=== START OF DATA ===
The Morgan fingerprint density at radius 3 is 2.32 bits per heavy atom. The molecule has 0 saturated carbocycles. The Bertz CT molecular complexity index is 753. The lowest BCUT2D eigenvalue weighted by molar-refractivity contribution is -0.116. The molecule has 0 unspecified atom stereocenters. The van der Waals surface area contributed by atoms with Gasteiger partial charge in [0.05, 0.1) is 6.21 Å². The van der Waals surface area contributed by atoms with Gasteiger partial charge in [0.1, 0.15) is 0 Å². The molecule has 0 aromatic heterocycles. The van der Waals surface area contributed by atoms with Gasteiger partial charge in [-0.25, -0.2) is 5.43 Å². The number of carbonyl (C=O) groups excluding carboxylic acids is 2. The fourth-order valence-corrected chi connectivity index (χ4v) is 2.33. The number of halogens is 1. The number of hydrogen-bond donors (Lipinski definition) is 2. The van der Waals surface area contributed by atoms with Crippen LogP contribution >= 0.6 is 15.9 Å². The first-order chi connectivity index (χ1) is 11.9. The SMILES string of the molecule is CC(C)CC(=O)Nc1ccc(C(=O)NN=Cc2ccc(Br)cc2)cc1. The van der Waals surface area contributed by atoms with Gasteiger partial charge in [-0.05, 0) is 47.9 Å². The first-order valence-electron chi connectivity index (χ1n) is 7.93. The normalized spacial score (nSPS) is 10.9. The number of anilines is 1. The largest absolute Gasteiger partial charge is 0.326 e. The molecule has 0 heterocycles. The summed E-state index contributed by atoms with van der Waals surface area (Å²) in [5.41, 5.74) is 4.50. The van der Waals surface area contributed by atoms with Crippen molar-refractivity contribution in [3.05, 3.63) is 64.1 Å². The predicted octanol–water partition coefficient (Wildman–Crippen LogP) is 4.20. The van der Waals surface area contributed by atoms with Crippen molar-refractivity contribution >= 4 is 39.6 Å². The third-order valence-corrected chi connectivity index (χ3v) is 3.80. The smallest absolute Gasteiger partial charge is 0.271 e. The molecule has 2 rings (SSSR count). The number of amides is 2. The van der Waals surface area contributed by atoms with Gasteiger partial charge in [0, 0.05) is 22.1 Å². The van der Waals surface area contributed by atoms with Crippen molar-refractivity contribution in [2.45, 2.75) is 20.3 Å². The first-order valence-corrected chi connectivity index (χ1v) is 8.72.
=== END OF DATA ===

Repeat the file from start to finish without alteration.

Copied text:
The Morgan fingerprint density at radius 3 is 2.32 bits per heavy atom. The molecule has 0 saturated carbocycles. The Bertz CT molecular complexity index is 753. The lowest BCUT2D eigenvalue weighted by molar-refractivity contribution is -0.116. The molecule has 0 unspecified atom stereocenters. The van der Waals surface area contributed by atoms with Gasteiger partial charge in [0.05, 0.1) is 6.21 Å². The van der Waals surface area contributed by atoms with Gasteiger partial charge in [0.1, 0.15) is 0 Å². The molecule has 0 aromatic heterocycles. The van der Waals surface area contributed by atoms with Gasteiger partial charge in [-0.25, -0.2) is 5.43 Å². The number of carbonyl (C=O) groups excluding carboxylic acids is 2. The fourth-order valence-corrected chi connectivity index (χ4v) is 2.33. The number of halogens is 1. The number of hydrogen-bond donors (Lipinski definition) is 2. The van der Waals surface area contributed by atoms with Crippen LogP contribution >= 0.6 is 15.9 Å². The first-order chi connectivity index (χ1) is 11.9. The SMILES string of the molecule is CC(C)CC(=O)Nc1ccc(C(=O)NN=Cc2ccc(Br)cc2)cc1. The van der Waals surface area contributed by atoms with Gasteiger partial charge in [-0.05, 0) is 47.9 Å². The first-order valence-electron chi connectivity index (χ1n) is 7.93. The normalized spacial score (nSPS) is 10.9. The number of anilines is 1. The largest absolute Gasteiger partial charge is 0.326 e. The molecule has 0 heterocycles. The summed E-state index contributed by atoms with van der Waals surface area (Å²) in [5.41, 5.74) is 4.50. The van der Waals surface area contributed by atoms with Crippen molar-refractivity contribution in [3.05, 3.63) is 64.1 Å². The predicted octanol–water partition coefficient (Wildman–Crippen LogP) is 4.20. The van der Waals surface area contributed by atoms with Crippen molar-refractivity contribution >= 4 is 39.6 Å². The third-order valence-corrected chi connectivity index (χ3v) is 3.80. The smallest absolute Gasteiger partial charge is 0.271 e. The molecule has 2 rings (SSSR count). The number of amides is 2. The van der Waals surface area contributed by atoms with Gasteiger partial charge in [0, 0.05) is 22.1 Å². The van der Waals surface area contributed by atoms with Crippen molar-refractivity contribution in [2.45, 2.75) is 20.3 Å². The first-order valence-corrected chi connectivity index (χ1v) is 8.72.